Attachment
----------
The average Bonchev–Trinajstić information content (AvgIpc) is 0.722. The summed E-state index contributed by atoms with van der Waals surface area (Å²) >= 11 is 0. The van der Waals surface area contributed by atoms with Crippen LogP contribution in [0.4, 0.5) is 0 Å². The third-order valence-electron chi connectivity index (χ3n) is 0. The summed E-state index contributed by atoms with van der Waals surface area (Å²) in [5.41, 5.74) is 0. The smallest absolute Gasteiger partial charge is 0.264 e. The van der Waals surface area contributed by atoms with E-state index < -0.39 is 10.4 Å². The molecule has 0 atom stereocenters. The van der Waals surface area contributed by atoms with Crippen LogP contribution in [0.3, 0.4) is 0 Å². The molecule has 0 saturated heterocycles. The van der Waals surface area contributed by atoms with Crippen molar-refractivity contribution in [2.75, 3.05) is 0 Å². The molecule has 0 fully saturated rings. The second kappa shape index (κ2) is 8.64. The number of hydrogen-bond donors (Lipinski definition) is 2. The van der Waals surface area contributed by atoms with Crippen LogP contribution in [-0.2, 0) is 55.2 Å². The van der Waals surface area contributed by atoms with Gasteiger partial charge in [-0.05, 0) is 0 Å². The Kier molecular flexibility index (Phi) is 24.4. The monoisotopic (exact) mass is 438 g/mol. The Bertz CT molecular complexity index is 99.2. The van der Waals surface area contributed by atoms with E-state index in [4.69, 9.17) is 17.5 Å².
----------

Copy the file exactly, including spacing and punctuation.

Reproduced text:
The average Bonchev–Trinajstić information content (AvgIpc) is 0.722. The summed E-state index contributed by atoms with van der Waals surface area (Å²) >= 11 is 0. The van der Waals surface area contributed by atoms with Crippen LogP contribution in [0.4, 0.5) is 0 Å². The third-order valence-electron chi connectivity index (χ3n) is 0. The summed E-state index contributed by atoms with van der Waals surface area (Å²) in [5.41, 5.74) is 0. The smallest absolute Gasteiger partial charge is 0.264 e. The van der Waals surface area contributed by atoms with E-state index < -0.39 is 10.4 Å². The molecule has 0 atom stereocenters. The van der Waals surface area contributed by atoms with Crippen LogP contribution in [0.3, 0.4) is 0 Å². The molecule has 0 saturated heterocycles. The van der Waals surface area contributed by atoms with Crippen molar-refractivity contribution in [2.75, 3.05) is 0 Å². The molecule has 0 fully saturated rings. The second kappa shape index (κ2) is 8.64. The number of hydrogen-bond donors (Lipinski definition) is 2. The van der Waals surface area contributed by atoms with Crippen LogP contribution in [-0.2, 0) is 55.2 Å². The van der Waals surface area contributed by atoms with Gasteiger partial charge in [-0.05, 0) is 0 Å². The Kier molecular flexibility index (Phi) is 24.4. The monoisotopic (exact) mass is 438 g/mol. The Bertz CT molecular complexity index is 99.2. The van der Waals surface area contributed by atoms with E-state index in [4.69, 9.17) is 17.5 Å².